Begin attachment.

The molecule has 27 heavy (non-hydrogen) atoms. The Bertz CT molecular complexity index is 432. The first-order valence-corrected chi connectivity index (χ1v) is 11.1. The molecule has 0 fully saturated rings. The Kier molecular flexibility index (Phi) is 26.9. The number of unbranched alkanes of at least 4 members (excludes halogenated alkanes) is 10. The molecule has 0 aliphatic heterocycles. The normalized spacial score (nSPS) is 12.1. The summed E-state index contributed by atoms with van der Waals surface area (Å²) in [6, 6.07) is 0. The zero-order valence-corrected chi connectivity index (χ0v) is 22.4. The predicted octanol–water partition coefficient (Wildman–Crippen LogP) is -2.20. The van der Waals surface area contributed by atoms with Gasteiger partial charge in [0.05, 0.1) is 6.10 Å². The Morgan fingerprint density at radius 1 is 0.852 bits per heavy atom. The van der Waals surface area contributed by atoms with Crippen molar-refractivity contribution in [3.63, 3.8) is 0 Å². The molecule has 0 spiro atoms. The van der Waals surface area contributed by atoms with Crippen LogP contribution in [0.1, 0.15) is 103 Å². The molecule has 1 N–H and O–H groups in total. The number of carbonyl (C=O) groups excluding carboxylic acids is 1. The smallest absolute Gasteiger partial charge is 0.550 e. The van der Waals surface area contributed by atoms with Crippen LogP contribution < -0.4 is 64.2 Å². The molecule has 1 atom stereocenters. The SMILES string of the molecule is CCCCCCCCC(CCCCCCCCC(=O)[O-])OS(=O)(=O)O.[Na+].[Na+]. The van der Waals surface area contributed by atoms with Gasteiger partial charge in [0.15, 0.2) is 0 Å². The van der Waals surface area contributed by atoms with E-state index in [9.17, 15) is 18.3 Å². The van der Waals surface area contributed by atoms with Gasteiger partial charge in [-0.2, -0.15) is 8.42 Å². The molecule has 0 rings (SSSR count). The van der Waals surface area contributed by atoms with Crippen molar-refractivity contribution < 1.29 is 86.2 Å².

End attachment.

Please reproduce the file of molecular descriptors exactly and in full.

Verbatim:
The molecule has 27 heavy (non-hydrogen) atoms. The Bertz CT molecular complexity index is 432. The first-order valence-corrected chi connectivity index (χ1v) is 11.1. The molecule has 0 fully saturated rings. The Kier molecular flexibility index (Phi) is 26.9. The number of unbranched alkanes of at least 4 members (excludes halogenated alkanes) is 10. The molecule has 0 aliphatic heterocycles. The normalized spacial score (nSPS) is 12.1. The summed E-state index contributed by atoms with van der Waals surface area (Å²) in [6, 6.07) is 0. The zero-order valence-corrected chi connectivity index (χ0v) is 22.4. The predicted octanol–water partition coefficient (Wildman–Crippen LogP) is -2.20. The van der Waals surface area contributed by atoms with Gasteiger partial charge in [0.05, 0.1) is 6.10 Å². The Morgan fingerprint density at radius 1 is 0.852 bits per heavy atom. The van der Waals surface area contributed by atoms with Crippen molar-refractivity contribution in [3.63, 3.8) is 0 Å². The molecule has 0 spiro atoms. The van der Waals surface area contributed by atoms with Crippen LogP contribution in [0.1, 0.15) is 103 Å². The molecule has 1 N–H and O–H groups in total. The number of carbonyl (C=O) groups excluding carboxylic acids is 1. The smallest absolute Gasteiger partial charge is 0.550 e. The van der Waals surface area contributed by atoms with Crippen LogP contribution < -0.4 is 64.2 Å². The molecule has 1 atom stereocenters. The SMILES string of the molecule is CCCCCCCCC(CCCCCCCCC(=O)[O-])OS(=O)(=O)O.[Na+].[Na+]. The van der Waals surface area contributed by atoms with Gasteiger partial charge in [0.15, 0.2) is 0 Å². The van der Waals surface area contributed by atoms with E-state index in [9.17, 15) is 18.3 Å². The van der Waals surface area contributed by atoms with Gasteiger partial charge in [-0.2, -0.15) is 8.42 Å². The molecule has 0 rings (SSSR count). The van der Waals surface area contributed by atoms with Crippen molar-refractivity contribution < 1.29 is 86.2 Å².